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Paywalls: Taking science backwards

Paywalls: Taking science backwards

Photographer:Fotograaf: flickr.com/h_pampel

Opinion

It was a Wednesday afternoon, dark skies, cold feet and nothing to postpone tomorrow’s deadline. I was supposed to write a research proposal and give a short presentation about it. Working last minute, as usual, my literature search was going nowhere. Every time I found THE paper that would save me, that would have all the answers to my questions…I hit a paywall. I was not satisfied. Yes sure, there were other openly available articles and many that I was able to access via the university’s library. But still, I was not satisfied. Why is public funded research not openly available to the public? is what I asked myself. Truth is, that is not what I asked myself, that’s what I eventually found out. And I was most certainly NOT satisfied. 

Fortunately, the scientific community is taking action against paywalls, and several movements have been launched and pressure is being applied. For instance, as of 2020, eleven funding bodies in Europe, including the Netherlands, will demand that every scientific article it funds to be openly accessible as soon as it is published. This action includes renouncing to publish articles in hundreds of journals, including those with high impact factor such as Nature, Cell, and Science. "We think this could create a tipping point," commented Marc Schiltz, the president of Science Europe, who was involved in organizing the plan. This plan is called “Plan S”, with the S standing for ‘speed’, or ‘stop paywalls’.

Another initiative was also taken just recently, with the release of Paywall, a documentary about the open-access movement. The documentary covers interviews with academics from different disciplines, the creator of Sci-Hub herself, and even representatives of highly renowned journals, with some refusing to take part or even comment on the issue. The documentary sheds light on the gravity of the issue by highlighting several injustices in the system. And one of these injustices targets students and academics like myself.

Whenever students hit a paywall, the first thing we do is make use of the university’s online library to access an article. When out of luck, before the frustration builds up, our only solution was to resort to Sci-hub. Because what student on a budget, is willing to pay 30 euro for a single research article? Sci-hub is a millennial solution, illegal, but a solution. It was created by a graduate student, Alexandra Elbakyan, whose goal was “removing barriers on the way of knowledge”. The platform provides its users with over 70 million academic papers and articles openly available for download, free of charge. Problem solved? Most certainly not.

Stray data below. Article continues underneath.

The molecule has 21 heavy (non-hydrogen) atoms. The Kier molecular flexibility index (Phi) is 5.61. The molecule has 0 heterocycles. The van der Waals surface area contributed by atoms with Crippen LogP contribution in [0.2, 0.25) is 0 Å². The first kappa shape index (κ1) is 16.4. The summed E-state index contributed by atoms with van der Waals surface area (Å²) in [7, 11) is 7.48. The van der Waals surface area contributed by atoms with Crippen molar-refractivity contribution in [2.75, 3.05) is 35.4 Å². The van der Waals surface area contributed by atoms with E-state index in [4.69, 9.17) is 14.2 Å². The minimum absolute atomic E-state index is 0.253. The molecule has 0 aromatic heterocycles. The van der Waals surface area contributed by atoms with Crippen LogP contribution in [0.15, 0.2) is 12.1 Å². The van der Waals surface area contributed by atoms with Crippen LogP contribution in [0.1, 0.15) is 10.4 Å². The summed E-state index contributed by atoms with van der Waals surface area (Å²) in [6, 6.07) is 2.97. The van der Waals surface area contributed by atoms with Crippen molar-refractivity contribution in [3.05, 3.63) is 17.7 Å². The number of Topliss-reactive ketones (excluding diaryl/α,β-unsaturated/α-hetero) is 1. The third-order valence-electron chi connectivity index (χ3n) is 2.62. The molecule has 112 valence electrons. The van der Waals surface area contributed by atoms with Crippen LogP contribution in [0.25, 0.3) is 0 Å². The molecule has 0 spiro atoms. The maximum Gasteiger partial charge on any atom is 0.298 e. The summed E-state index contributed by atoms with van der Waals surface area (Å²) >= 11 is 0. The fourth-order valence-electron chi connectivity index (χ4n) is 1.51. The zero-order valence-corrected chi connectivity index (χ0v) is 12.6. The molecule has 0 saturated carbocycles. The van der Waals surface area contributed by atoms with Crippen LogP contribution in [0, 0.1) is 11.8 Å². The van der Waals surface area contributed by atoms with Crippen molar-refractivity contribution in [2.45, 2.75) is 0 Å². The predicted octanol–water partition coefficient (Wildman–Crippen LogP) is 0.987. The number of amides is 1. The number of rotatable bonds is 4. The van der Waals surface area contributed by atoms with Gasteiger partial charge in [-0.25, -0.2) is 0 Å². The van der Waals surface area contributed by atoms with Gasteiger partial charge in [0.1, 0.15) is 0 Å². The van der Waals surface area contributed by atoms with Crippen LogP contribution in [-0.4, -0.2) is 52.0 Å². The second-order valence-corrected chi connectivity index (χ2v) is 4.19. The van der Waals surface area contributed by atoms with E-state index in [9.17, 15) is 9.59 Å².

Universities across the world dedicate a big amount of their budget to scientific journals to access their content. While big universities spend big, smaller universities invest small. But the injustice doesn’t end here, it only begins. What I came to find out is that journals make different deals with different universities and research institutes, including different contracts, and different payments. But one rule is common to all: none of the parties must communicate or disclose the details of the deal with any third party. So, we may get access to the same articles, same content, but you may be paying ten times more, and we shall never know… Elsevier alone, one of the biggest and most reputable scientific journal, has a corporate profit margin of 40 per cent. That is more than the profits of Bank of America, Toyota and Walmart combined. Without a doubt, there are many costs that come with publishing in the scientific world, but the costs could be much lower. For instance, nowadays online content is more used, accessible and favoured than print. Also, the process of peer-reviewing — an essential step towards the publishing of research — is mostly done voluntarily by fellow scientists, and seldom paid for by journals.

Similar actions do not only stall research projects but place barriers in moving scientific knowledge forward, at a pace that could be of much help to many, including those that need it the most: patients. For instance, what if the cure for Alzheimer’s disease lies in the brain of a talented scientist in a small university in South Africa, where no sufficient funds are available to break down paywalls?

As an early-career scientist, I am intrigued to see what will come next, but I am also disappointed. When I first decided to become a scientist, I saw the scientific community as something to look up to. I thought of a career in science as a devotion to a higher purpose, to helping those who suffer, to take part in ameliorating the lives of the ill, to advance our knowledge of human kind, to focus on the bigger picture of moving science forward. But here I am all grown up, one step ahead in my career than I was yesterday, losing my illusions and facing the harsh truth of the real world. Will I rethink my motives and intentions? I won’t and nor should you. So today I applaud those advocating open-access and especially those that are proactive in this movement. Together we must redefine what science is, let us redefine a prestigious scientist, not by the price they have to pay but by the quality of their research and selflessness in their work. That is why, we need YOU to make research open access.

Katherine Bassil

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